Our outrage is real. We feel injustices in our very souls. As such, we must ask ourselves why that is and in so doing we are confronted with two options: 1) social constructs are pressuring us to feel a certain way or 2) there is a transcendent truth to which our sense of justice appeals.
With regard to the first option, these days we’re told that sex, gender, race, values, right and wrong, et al. are social constructs, relative to the individual. Within such a framework of seeing the world as merely social constructs lacking roots in natural laws, ultimately there can be no overriding moral imperative other than ‘all truth is relative’.
If each person is able to construct a personal reality, to define words in any which way, to determine personal right and wrong, then everything becomes meaningless. What is right for one is wrong for another. What one word means for someone can be entirely different to another. While the two individuals may get along for a while, who is to say that when one chooses to steal, rape, or oppress that it is wrong? As for appealing to the ‘do no harm’ principle, again, that is merely one form of truth if all truth is relative. Again, wrong and right are personal decisions, including issues of ‘harm’.
That even applies to racism, sexism, classism, and homophobia. To one person, racism may be wrong, to another it is right. Same for sexism, classism, and homophobia. Again, if truth or morality is relative or a social construct then how can it be any other way?
In this moral framework the outrage we feel is real, but only real within the dominant social construct. The only way then to fight the injustices defined by the dominant social narrative is to maintain the power structures necessary to maintain the social construct that tells the public that certain things are right and others are wrong.
In other words, social constructs have little to do with what is ultimately right or wrong, just or unjust, but rather about the power to perpetuate themselves.
When you understand that, the emperor will have no clothes. If “truth is relative” there is no injustice to stand upon, there is only power to topple and power to attain. You just have to have the will to do it.
But what about option two: an appeal to transcendent truth?
If justice is transcendent and can be appealed to by any person as it is outside of our social constructs, then your outrage might have meaning. But what transcendent truth does your outrage draw from? And if there is transcendent truth, how else might it apply to our lives? Are we ready for that? Probably not.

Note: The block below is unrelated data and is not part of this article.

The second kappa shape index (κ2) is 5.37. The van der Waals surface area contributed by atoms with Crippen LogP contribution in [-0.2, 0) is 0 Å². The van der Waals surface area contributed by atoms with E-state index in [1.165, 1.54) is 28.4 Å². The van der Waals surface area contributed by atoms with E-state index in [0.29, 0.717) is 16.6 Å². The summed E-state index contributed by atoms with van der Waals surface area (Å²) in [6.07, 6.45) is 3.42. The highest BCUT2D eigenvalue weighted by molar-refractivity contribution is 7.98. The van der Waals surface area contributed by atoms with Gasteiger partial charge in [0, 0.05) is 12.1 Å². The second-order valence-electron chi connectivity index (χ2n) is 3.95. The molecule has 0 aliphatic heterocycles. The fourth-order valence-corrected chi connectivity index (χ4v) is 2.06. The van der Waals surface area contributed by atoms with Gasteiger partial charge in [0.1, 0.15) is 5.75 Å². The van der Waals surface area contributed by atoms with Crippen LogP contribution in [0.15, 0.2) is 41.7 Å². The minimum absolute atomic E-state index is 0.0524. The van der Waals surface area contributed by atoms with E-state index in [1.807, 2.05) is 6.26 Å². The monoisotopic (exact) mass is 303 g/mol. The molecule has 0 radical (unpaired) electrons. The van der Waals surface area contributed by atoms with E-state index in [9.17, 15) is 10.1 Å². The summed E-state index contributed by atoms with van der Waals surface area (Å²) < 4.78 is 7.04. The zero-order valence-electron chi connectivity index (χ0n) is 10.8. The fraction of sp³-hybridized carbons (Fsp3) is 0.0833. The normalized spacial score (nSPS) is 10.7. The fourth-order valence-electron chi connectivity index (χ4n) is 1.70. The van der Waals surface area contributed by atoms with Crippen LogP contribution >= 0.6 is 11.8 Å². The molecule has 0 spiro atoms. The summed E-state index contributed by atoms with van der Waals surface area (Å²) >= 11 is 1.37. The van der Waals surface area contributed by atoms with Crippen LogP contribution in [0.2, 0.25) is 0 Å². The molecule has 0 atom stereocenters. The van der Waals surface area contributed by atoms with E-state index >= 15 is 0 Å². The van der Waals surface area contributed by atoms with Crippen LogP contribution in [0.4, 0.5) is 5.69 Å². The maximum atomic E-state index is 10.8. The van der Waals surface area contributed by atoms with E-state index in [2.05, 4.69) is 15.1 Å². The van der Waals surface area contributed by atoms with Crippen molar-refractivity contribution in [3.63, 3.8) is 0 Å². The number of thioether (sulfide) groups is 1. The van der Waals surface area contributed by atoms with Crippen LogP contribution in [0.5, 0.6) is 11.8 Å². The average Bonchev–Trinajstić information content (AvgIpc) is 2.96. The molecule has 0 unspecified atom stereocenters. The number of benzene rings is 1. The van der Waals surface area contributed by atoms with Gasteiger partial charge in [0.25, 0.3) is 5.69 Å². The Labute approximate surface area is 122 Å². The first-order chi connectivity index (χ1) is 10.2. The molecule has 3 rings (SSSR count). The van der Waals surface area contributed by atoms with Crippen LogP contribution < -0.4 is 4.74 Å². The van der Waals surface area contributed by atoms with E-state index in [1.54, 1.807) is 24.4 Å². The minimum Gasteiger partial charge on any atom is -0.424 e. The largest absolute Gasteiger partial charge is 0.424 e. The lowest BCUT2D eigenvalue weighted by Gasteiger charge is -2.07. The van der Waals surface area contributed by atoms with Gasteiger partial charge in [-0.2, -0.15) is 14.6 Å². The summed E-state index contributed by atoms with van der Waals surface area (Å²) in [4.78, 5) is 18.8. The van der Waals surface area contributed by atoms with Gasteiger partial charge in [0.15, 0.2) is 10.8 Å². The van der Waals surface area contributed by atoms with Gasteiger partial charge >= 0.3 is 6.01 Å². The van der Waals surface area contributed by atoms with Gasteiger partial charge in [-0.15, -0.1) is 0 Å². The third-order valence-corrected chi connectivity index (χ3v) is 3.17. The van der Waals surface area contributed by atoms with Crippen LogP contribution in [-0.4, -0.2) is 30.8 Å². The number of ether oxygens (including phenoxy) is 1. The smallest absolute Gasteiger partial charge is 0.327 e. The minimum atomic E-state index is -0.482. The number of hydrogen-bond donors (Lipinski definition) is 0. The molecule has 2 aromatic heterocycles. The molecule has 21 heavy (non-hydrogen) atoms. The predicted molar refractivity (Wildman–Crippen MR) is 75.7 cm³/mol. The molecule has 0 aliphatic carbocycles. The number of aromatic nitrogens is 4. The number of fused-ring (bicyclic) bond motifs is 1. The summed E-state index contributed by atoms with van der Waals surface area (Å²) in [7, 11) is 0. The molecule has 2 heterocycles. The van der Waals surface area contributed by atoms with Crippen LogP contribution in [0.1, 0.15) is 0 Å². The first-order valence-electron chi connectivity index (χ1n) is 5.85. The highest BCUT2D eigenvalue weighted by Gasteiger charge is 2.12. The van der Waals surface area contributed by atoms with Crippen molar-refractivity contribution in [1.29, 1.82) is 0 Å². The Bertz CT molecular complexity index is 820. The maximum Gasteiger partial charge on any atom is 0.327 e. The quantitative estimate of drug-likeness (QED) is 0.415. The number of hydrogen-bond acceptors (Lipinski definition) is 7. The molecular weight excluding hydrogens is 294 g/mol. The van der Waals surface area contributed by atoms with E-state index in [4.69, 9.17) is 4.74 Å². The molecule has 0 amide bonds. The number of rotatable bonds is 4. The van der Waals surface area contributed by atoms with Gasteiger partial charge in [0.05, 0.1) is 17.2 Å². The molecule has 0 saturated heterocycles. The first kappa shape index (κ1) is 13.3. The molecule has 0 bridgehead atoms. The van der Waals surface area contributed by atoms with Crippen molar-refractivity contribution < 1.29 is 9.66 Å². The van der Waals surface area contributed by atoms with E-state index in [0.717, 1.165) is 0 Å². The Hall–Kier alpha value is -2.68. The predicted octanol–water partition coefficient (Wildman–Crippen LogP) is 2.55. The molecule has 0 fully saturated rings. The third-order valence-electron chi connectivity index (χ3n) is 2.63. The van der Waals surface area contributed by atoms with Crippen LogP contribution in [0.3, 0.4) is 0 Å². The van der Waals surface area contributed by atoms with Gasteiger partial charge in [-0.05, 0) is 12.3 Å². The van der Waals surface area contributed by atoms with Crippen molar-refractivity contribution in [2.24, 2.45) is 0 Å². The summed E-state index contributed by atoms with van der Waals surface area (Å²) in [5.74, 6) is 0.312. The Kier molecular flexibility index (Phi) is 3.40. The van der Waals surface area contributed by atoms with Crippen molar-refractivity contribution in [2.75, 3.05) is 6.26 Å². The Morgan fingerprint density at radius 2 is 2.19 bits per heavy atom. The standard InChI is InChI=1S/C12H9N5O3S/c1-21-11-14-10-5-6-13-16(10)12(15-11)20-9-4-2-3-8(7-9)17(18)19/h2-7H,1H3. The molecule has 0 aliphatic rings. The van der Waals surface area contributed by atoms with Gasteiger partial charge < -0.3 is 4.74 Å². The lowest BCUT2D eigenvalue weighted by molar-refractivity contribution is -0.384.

When it comes to attacking racism, sexism, classism, homophobia, etc., generally the appeal is to equality, the idea that each person is equal and therefore deserving of dignity. But is equality of people a transcendent truth? Furthermore, what is dignity and where does it come from? Is it dependent upon a state of equality?
From a simple biological perspective we know that men and women are fundamentally different. While all are classified as human, none are equal in biology or abilities. When it comes to race, we are equally confronted with exterior and sometimes even interior differences (e.g., sickle cell anemia) though we are all human. Even within the same race and sex, individuals vary wildly in their talents and abilities. An objective look at the human experience reveals a natural state of inequality.
If dignity does not come from equality because we are inherently unequal, can we still have dignity? Perhaps. But as in the past that may require the idea that man is more than mere matter, that his very being transcends our temporal world. Alas, long ago we abandoned that notion.
The options for justified outrage are limited, either everything is a social construct or there is transcendent truth, with all of the implications that such transcendent truth may require. It’s doubtful that our society is ready to return to the idea and demands of transcendent truth. As such, everything will remain relative and the only thing that will matter is the will to power.
Devin is the co-founder and Chief Executive Officer of Charlemagne Institute, which operates Intellectual Takeout, Chronicles: A Magazine of American Culture, and the Alcuin Internship. He is a graduate of Hillsdale College where he studied history and political science. Prior to co-founding Charlemagne Institute, he served as the Director of Development at the Center of the American Experiment, a state-based think tank in Minnesota.
Devin is a contributor to local and national newspapers, a frequent guest on a variety of talk shows, such as Minneapolis' KTLK and NPR's Talk of the Nation, and regularly shares culture and education insights presenting to civic groups, schools, and other organizations. In 2011, he was named a Young Leader by the American Swiss Foundation.
Devin and his wife have been married for eighteen years and have six children. When he's not working, Devin enjoys time with family while also relaxing through reading, horticulture, home projects, and skiing and snowboarding.